It helps with blood flow by benefiting your blood vessels and arteries. When you sit down to relax into a light therapy session the lights, especially blue light, help your body naturally dilate the blood vessels and reduce the pressure that is being applied to the arterial walls. This increases circulation and lets your blood flow so your heart and organs experience less strain.


During a test performed with blue light therapy, the results “found that 30 minutes of whole-body blue light significantly lowered systolic blood pressure — the pressure in blood vessels as the heart contracts — by 8 millimeters of mercury.” (Article 3.)


What does the science say?


In a study in 2005 where infrared lights were used “through a program of 30 minute infrared light therapy sessions 3 times per week. The study concluded that infrared light therapy dilated blood vessels and reduced the volume of their inner lining, thus increasing circulation to promote healthy blood pressure.” (Reference 1.)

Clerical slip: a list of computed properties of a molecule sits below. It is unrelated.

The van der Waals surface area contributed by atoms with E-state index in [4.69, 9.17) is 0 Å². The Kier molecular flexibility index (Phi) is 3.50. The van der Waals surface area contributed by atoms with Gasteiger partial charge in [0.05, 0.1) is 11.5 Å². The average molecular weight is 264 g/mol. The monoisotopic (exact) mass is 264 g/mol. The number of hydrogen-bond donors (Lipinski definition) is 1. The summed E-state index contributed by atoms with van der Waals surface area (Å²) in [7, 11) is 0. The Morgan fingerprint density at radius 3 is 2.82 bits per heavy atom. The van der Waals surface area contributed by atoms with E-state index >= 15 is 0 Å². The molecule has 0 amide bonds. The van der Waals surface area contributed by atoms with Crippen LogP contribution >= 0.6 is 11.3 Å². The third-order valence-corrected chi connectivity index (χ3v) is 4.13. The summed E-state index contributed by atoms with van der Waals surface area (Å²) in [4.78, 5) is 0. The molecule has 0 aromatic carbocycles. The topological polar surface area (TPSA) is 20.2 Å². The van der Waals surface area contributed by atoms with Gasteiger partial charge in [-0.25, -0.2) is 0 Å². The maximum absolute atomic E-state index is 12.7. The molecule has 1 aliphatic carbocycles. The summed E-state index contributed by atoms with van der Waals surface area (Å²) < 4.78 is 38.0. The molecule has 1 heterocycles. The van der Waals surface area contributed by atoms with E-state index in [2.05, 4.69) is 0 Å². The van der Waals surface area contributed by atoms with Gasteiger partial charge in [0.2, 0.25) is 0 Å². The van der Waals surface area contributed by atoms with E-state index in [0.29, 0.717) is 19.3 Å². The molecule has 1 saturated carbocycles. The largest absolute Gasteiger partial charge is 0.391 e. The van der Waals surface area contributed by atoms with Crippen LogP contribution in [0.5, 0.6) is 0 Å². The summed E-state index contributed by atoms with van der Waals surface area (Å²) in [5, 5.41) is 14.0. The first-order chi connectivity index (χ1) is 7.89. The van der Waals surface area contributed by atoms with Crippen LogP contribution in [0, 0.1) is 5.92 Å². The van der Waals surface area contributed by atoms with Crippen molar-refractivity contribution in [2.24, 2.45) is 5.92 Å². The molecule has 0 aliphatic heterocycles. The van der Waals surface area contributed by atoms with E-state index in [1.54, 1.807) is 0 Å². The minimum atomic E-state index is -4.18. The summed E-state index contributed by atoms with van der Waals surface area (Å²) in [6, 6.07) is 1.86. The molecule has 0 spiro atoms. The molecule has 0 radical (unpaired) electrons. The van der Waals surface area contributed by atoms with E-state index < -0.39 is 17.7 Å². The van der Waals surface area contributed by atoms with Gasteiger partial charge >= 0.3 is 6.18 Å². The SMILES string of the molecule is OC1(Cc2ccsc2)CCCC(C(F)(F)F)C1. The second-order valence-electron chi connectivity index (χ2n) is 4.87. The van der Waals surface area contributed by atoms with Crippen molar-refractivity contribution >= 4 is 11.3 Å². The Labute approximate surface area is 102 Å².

And if you want to drop even deeper into the science, then let's talk about what is happening with Nitric Oxide. This is present throughout the body and is synthesized within the body naturally. When the Nitric Oxide is irradiated by UVR and blue light, in this case within a light therapy session, it results in mobilization of Nitric Oxide in the bloodstream which effectively lowers blood pressure. (Article 4.)


With love and compassion for your heart and wonderful selves! I’m here for you anytime.


With Love,


~Lisa Chadsey


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If you want to learn more about Light Therapy & my Light Therapy work, you can follow me with the links below, or email me at Lisa@lightmattersinfo.com - thank you for reading!


Here are the articles referenced above:


Reference 1. Becky Edwards, M.D., Heather Kort D.O, Faculty Staff Advisor: Dr. John Foxworth, PharmD. A Study of the Health Benefits of Far Infrared Sauna Therapy – Conducted by the University of Missouri, Kansas City, 2005.